Deutsche Bank Sells Retail Lookback Option
Deutsche Bank is planning to sell equity-linked notes that will allow investors to gain exposure to an equity index at its low point for the year by using a lookback option. The product marks the first time lookbacks have been packaged into a certificate and sold to retail investors, as they were previously only used by institutional investors, according to Johan Groothaert, managing director and head of equity structured products and alternative investments in London. Several rivals corroborated the claim and said the product appears to be the first of its kind.
The option gives the buyer the retrospective right to buy the underlying, in this case an equity index, at its minimum monthly average value for the year, which will be determined at the end of 2002. Groothaert said Deutsche Bank structured eight-year notes based on the firm's Global Opportunity Index. The index, an equity portfolio with exposure to the U.S., Europe and Asia, has outperformed the MSCI World Index by 7% over each of the last eight years. The firm will offer the notes to high-net-worth investors from this week. It plans to sell a minimum of EUR500 million.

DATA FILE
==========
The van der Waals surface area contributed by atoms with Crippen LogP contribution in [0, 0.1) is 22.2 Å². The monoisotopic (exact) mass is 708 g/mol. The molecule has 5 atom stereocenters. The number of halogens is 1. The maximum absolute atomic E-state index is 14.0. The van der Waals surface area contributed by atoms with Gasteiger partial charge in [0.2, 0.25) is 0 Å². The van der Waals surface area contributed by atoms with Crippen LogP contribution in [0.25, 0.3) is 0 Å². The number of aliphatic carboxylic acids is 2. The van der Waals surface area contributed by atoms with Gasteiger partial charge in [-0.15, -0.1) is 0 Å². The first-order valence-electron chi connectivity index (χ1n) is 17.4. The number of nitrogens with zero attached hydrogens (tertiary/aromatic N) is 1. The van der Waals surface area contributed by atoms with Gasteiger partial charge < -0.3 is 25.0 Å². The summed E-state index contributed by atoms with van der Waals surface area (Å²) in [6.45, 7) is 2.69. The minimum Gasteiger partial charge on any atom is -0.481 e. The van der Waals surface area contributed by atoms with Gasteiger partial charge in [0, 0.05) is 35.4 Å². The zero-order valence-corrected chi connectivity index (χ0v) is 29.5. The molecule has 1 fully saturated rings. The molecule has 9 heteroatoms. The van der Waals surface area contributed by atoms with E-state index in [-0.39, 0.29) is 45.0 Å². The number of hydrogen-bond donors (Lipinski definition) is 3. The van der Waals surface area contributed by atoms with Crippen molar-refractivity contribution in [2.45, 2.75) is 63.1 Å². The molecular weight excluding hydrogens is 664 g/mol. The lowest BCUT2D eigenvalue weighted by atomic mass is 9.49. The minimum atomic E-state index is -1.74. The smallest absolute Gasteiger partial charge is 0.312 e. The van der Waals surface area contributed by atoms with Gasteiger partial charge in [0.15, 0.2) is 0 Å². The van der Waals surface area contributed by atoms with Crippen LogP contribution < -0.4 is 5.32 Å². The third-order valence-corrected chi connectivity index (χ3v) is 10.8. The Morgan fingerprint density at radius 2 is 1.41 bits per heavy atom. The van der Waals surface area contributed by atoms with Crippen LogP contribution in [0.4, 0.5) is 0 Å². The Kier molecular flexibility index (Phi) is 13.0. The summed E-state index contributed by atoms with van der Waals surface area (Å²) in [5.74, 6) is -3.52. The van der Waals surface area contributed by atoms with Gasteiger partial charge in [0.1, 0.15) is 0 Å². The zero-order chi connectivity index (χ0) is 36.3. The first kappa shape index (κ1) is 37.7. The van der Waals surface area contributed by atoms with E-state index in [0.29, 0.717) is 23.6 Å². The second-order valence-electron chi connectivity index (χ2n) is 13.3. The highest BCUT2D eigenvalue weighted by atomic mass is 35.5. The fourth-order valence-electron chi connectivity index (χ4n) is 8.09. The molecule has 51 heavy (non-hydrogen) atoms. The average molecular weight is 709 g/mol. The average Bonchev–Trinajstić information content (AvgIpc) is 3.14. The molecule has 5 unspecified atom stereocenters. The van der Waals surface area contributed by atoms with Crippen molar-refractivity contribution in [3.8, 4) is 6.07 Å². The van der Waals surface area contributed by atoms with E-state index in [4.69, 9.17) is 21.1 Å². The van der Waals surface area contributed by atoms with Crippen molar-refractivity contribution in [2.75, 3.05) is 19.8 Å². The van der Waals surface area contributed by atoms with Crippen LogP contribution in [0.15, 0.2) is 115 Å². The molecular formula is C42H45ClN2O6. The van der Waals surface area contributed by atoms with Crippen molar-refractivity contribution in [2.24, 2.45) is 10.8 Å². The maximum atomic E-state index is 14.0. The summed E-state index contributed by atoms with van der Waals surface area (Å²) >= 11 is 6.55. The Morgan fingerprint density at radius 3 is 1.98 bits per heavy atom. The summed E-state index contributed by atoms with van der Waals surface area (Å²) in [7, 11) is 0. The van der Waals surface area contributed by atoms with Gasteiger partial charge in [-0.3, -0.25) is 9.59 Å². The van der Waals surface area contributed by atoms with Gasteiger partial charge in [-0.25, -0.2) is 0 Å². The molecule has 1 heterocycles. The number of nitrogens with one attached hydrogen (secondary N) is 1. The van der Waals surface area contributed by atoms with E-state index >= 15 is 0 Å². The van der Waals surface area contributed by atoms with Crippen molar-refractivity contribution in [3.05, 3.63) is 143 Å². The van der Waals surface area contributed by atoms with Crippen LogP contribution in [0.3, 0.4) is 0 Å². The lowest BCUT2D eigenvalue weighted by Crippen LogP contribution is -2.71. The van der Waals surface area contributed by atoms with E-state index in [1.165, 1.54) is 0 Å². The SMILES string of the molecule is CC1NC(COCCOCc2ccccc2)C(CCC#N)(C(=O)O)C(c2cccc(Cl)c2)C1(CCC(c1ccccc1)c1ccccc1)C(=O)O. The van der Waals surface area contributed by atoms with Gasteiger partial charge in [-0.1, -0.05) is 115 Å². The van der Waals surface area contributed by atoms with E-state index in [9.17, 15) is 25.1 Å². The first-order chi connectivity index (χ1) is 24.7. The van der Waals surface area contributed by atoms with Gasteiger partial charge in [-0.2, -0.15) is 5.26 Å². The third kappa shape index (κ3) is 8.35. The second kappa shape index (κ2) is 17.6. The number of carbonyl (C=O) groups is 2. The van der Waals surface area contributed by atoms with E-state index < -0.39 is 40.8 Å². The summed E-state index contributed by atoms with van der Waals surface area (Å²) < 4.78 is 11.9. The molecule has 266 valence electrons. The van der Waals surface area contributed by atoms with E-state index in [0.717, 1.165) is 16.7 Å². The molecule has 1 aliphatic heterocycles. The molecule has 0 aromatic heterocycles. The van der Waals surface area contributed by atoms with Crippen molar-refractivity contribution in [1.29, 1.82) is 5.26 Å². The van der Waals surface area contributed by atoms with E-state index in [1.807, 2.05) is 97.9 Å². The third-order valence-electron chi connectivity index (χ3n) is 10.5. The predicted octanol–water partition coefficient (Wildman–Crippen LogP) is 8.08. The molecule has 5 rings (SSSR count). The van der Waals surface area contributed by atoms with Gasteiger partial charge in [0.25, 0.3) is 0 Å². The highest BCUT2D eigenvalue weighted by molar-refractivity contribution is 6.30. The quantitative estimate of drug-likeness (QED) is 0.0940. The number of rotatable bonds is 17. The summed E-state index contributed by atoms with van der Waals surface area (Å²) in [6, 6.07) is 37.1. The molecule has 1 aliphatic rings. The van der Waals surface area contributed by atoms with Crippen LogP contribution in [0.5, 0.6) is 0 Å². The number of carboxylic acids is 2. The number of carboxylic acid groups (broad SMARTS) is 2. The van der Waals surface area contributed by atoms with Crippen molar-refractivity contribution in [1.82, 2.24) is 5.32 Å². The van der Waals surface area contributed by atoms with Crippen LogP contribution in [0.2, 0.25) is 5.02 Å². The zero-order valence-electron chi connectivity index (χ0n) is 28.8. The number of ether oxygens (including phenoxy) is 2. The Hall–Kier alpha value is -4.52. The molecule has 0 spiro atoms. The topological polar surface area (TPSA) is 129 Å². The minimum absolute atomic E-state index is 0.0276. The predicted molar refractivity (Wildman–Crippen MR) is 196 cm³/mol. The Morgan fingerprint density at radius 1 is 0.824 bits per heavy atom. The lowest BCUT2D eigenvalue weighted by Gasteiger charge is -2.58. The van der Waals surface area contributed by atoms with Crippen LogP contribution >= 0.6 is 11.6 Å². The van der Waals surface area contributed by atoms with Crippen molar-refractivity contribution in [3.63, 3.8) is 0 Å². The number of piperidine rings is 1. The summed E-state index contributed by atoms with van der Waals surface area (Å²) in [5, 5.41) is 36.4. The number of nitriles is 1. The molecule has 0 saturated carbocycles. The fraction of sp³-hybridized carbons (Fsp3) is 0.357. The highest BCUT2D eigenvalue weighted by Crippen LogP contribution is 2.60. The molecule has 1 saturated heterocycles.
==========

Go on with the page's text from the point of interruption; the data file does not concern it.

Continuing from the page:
"It's just the same as an index-tracking fund but we have built in the lookback option which gives the certainty that investors will get in at the lowest monthly average," Groothaert said. The eight-year duration is used because historically, equity markets tend to post gains in any one eight-year span. However, the lookback component only works for the first year and if the index touches new lows in the second year, investors' entry point does not change. The notes are designed with the assumption that equity markets will touch their lows next year, if they haven't already this year, as central bank rate cuts filter through. Just in case, the bank plans to offer the notes based on lookback options for 2003 as well.
The structure works by investors waiving their dividend payments from the index, which are then used to finance Deutsche Bank's own hedging, which is done in a variety of markets. The risk is offset by the bank's positions in other equity products and by a variety of options on a basket of global equity indices. The index had a dividend of 1.3% last year. However, Karen Fang, a senior product developer in London, noted that the lookback option has historically been worth more than the divided payments.
In addition to expectations of a turnaround in global equity markets next year, Fang added the certificates are being sold now because of weaker investor appetite for capital guaranteed structures. "With rates so low, they would either get a low cap or low participation," she said, adding, "we think the economy will rebound, you don't have a high risk of losing capital."